…outside the box but inside God's Word...
Bein' a Berean
Martha was angry. Mary was not helping her prepare the meal. She marched into the meeting and practically orders Jesus, "Lord, make Mary help me!"
“Martha, Martha, you are worried and troubled about many things, but one thing is needed. Mary has chosen the best part; it will not be taken away from her.” Luke 10:41-42 (NET)
I've always had difficulty finding the message in this event. Consider this thought as I paraphrase Jesus response to Martha:
“Martha, Martha, you are letting things bother you. Mary has the freedom to make her own choices. That freedom cannot be taken from her.” (Luke 10:38-42 my paraphrase).
Seems like Martha was a bit of a 'controller.' The best definition of a 'controller' I've run across refers to someone who freaks out when something or someone is outside of their control.
Three issues come to light in this passage:
We choose anger when others do not live up to our expectations and/or don't do what we want. We could choose not to get angry but often use anger to punish those who resist.
This is often prevalent in the marriage relationship, and perhaps it is here that God has chosen to extract these aspects of the fall in His drive to transform and free us from the control of sin.
Is anger an option where a husband loves his wife with the self-sacrificing love of God (Ephesians 5:28) when she doesn't act on his demands? Is a wife's anger justified when the husband, who is her head by God's decree (Ephesians 5:23), doesn't do as she directs? Does, "He never listens to me!" mean he doesn't obey me? Can we expect God's blessings and joy to flow our way (Deuteronomy 28) when we respond in anger rather than loving service (Philippians 2:5ff)?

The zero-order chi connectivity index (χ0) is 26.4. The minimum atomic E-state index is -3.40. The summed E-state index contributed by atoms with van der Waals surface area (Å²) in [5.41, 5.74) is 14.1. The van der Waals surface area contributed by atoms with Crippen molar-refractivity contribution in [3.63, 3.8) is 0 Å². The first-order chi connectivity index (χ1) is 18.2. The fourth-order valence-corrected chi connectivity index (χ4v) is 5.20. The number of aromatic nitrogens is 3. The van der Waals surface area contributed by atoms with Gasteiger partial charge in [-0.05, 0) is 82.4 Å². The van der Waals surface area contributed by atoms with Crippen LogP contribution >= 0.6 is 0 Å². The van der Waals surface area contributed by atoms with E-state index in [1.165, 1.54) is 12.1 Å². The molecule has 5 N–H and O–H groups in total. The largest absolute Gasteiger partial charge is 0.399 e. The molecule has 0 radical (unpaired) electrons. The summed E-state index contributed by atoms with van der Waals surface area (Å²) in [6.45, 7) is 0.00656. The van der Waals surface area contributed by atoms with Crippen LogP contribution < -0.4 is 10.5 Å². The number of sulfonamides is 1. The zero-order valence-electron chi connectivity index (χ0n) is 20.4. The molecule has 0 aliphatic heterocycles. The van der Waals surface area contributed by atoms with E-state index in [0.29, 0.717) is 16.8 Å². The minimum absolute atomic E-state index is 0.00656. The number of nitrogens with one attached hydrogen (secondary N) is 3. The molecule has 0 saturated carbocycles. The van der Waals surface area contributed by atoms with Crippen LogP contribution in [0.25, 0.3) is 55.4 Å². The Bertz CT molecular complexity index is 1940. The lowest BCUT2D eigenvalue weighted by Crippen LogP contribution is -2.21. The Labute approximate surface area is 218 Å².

Both the scriptures and health sciences speak to the dangers of sustained or repeated anger (i.e. bitterness). It gives evil the right to rob us of every good thing God has for us (Ephesians 4:26).
We harvest what we sow. It's God's absolute law. If we sow anger in a relationship, we will harvest the consequences of that anger. Is that what we want?
Since anger is a choice, we alone are responsible for our anger and its consequences. We are empowered to choose love instead of anger. We do well to act in earnest drawing, if necessary, on the power of God, to avoid submitting to anger, acknowledging it as sin, and choosing instead to love and serve.